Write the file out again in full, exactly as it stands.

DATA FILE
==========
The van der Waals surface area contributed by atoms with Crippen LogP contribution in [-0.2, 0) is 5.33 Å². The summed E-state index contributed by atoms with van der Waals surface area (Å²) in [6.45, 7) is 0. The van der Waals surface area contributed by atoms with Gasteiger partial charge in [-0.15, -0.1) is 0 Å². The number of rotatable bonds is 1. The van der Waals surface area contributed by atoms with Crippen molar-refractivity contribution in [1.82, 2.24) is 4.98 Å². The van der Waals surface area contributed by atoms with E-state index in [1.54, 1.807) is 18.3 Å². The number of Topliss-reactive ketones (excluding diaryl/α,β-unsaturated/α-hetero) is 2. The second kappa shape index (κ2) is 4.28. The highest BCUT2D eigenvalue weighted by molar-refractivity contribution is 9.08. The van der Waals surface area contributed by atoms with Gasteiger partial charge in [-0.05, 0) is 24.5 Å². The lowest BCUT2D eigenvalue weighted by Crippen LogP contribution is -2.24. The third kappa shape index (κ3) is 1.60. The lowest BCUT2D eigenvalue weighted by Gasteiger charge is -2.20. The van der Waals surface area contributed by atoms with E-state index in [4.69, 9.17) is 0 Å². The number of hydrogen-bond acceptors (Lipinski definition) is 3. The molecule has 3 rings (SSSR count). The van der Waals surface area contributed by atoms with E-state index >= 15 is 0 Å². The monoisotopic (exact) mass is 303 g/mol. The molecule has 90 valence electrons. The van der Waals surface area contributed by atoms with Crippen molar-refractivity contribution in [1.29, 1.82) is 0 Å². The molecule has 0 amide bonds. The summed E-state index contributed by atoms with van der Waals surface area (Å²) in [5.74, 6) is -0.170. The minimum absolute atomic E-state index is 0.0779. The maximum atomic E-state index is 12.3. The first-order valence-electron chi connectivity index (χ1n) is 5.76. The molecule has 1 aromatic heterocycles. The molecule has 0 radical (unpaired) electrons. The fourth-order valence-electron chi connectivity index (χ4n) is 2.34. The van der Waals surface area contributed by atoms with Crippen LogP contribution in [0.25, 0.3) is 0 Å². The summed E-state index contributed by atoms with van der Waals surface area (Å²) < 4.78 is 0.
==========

The van der Waals surface area contributed by atoms with Crippen LogP contribution in [-0.2, 0) is 5.33 Å². The summed E-state index contributed by atoms with van der Waals surface area (Å²) in [6.45, 7) is 0. The van der Waals surface area contributed by atoms with Gasteiger partial charge in [-0.15, -0.1) is 0 Å². The number of rotatable bonds is 1. The van der Waals surface area contributed by atoms with Crippen molar-refractivity contribution in [1.82, 2.24) is 4.98 Å². The van der Waals surface area contributed by atoms with E-state index in [1.54, 1.807) is 18.3 Å². The number of Topliss-reactive ketones (excluding diaryl/α,β-unsaturated/α-hetero) is 2. The second kappa shape index (κ2) is 4.28. The highest BCUT2D eigenvalue weighted by molar-refractivity contribution is 9.08. The van der Waals surface area contributed by atoms with Gasteiger partial charge in [-0.05, 0) is 24.5 Å². The lowest BCUT2D eigenvalue weighted by Crippen LogP contribution is -2.24. The third kappa shape index (κ3) is 1.60. The lowest BCUT2D eigenvalue weighted by Gasteiger charge is -2.20. The van der Waals surface area contributed by atoms with E-state index in [4.69, 9.17) is 0 Å². The number of hydrogen-bond acceptors (Lipinski definition) is 3. The molecule has 3 rings (SSSR count). The van der Waals surface area contributed by atoms with E-state index >= 15 is 0 Å². The monoisotopic (exact) mass is 303 g/mol. The molecule has 90 valence electrons. The van der Waals surface area contributed by atoms with Crippen molar-refractivity contribution in [1.29, 1.82) is 0 Å². The molecule has 0 amide bonds. The summed E-state index contributed by atoms with van der Waals surface area (Å²) in [5.74, 6) is -0.170. The minimum absolute atomic E-state index is 0.0779. The maximum atomic E-state index is 12.3. The first-order valence-electron chi connectivity index (χ1n) is 5.76. The molecule has 1 aromatic heterocycles. The molecule has 0 radical (unpaired) electrons. The fourth-order valence-electron chi connectivity index (χ4n) is 2.34. The van der Waals surface area contributed by atoms with Crippen LogP contribution in [0.25, 0.3) is 0 Å². The summed E-state index contributed by atoms with van der Waals surface area (Å²) < 4.78 is 0.